Conceptual Engineering and the Dynamics of Linguistic Intervention

Inquiry: An Interdisciplinary Journal of Philosophy (forthcoming)
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The Implementation Problem for conceptual engineering is, roughly, the problem conceptual engineers face when attempting to bring about the conceptual change they support. An important aspect of this problem concerns the extent to which attempting to implement concepts can lead to unintended negative consequences. Not only can conceptual engineers fail to implement their proposals, but their interventions can produce outcomes directly counter to their goals. It is therefore important to think carefully about the prospect of attempted implementation leading to unintended negative consequences: what sort of negative consequences can conceptual engineers expect? Are some forms of conceptual engineering more likely than others to lead to such consequences? And is conceptual engineering still viable even given the risk of such consequences? This paper addresses such questions. I begin by outlining different forms of conceptual engineering (Section 1), before examining how they can produce unintended negative consequences (Section 2). I then discuss some implications of the fact that attempted implementation can produce unintended negative consequences, suggesting that, among other things, some forms of conceptual engineering are less viable than others (Section 3). I conclude, though, by considering some of the ways in which conceptual engineering is nonetheless a worthwhile pursuit (Section 4).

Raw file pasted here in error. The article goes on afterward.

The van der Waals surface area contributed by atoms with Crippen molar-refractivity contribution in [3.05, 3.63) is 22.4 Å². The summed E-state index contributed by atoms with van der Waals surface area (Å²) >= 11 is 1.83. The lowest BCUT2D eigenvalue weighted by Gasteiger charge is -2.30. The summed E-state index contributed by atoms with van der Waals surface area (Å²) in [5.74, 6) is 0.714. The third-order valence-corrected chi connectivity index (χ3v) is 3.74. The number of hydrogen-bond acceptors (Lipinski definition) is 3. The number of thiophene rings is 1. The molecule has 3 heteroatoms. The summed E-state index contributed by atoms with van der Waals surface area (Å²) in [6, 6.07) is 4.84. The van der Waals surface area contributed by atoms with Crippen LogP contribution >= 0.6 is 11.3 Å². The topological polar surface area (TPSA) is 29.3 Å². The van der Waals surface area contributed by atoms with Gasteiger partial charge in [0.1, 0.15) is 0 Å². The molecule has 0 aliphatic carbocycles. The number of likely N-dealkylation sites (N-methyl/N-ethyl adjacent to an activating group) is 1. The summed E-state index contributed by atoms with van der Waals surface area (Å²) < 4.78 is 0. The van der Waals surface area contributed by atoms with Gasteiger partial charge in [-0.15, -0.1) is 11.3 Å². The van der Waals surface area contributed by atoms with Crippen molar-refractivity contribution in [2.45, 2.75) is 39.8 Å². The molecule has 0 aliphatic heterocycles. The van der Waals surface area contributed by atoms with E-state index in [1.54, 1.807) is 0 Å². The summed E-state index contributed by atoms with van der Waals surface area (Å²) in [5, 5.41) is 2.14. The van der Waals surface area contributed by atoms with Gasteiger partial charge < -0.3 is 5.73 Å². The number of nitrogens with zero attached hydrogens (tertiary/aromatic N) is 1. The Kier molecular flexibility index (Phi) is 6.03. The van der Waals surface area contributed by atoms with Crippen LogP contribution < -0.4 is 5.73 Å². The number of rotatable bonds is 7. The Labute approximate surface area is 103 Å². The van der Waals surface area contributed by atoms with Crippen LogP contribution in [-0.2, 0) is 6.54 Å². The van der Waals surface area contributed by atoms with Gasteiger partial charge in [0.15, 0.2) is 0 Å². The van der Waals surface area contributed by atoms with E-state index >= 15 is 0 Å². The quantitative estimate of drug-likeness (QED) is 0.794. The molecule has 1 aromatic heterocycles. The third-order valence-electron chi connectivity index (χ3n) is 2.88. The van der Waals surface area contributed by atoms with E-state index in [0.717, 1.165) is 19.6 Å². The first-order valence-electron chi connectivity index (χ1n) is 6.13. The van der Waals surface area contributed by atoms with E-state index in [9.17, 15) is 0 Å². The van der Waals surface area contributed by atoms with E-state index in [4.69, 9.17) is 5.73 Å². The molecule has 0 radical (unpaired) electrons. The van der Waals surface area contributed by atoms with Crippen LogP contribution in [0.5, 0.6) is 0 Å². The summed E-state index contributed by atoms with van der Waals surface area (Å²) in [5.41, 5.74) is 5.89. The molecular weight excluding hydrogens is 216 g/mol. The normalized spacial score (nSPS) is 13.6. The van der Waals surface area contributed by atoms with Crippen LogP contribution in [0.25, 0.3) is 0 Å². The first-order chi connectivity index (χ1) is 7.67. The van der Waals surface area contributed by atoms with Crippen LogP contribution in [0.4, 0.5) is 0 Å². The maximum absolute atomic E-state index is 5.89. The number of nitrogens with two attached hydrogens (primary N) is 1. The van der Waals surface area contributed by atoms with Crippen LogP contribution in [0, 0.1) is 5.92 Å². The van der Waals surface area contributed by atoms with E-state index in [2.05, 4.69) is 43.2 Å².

Author's Profile

Adam F. Gibbons
Lingnan University


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